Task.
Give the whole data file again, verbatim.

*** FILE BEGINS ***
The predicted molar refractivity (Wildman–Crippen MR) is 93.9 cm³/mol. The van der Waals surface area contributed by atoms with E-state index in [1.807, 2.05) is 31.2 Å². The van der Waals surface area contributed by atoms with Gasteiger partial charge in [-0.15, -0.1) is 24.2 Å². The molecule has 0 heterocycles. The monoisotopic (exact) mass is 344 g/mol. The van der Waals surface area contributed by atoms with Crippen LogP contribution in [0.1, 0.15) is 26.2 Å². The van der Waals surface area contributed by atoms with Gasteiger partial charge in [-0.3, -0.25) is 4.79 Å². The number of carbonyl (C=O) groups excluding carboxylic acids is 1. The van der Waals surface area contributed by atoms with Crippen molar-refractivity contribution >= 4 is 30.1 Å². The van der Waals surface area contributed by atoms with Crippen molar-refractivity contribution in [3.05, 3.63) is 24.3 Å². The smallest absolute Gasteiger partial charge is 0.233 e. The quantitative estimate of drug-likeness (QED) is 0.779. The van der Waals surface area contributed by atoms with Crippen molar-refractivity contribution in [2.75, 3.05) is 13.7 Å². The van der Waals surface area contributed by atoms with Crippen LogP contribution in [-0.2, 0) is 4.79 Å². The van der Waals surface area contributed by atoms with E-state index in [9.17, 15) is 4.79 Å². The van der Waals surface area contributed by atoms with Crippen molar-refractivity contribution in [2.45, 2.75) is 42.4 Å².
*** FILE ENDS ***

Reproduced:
The predicted molar refractivity (Wildman–Crippen MR) is 93.9 cm³/mol. The van der Waals surface area contributed by atoms with E-state index in [1.807, 2.05) is 31.2 Å². The van der Waals surface area contributed by atoms with Gasteiger partial charge in [-0.15, -0.1) is 24.2 Å². The molecule has 0 heterocycles. The monoisotopic (exact) mass is 344 g/mol. The van der Waals surface area contributed by atoms with Crippen LogP contribution in [0.1, 0.15) is 26.2 Å². The van der Waals surface area contributed by atoms with Gasteiger partial charge in [-0.3, -0.25) is 4.79 Å². The number of carbonyl (C=O) groups excluding carboxylic acids is 1. The van der Waals surface area contributed by atoms with Crippen molar-refractivity contribution >= 4 is 30.1 Å². The van der Waals surface area contributed by atoms with Crippen molar-refractivity contribution in [3.05, 3.63) is 24.3 Å². The smallest absolute Gasteiger partial charge is 0.233 e. The quantitative estimate of drug-likeness (QED) is 0.779. The van der Waals surface area contributed by atoms with Crippen molar-refractivity contribution in [2.75, 3.05) is 13.7 Å². The van der Waals surface area contributed by atoms with Crippen LogP contribution in [-0.2, 0) is 4.79 Å². The van der Waals surface area contributed by atoms with E-state index in [9.17, 15) is 4.79 Å². The van der Waals surface area contributed by atoms with Crippen molar-refractivity contribution in [2.45, 2.75) is 42.4 Å².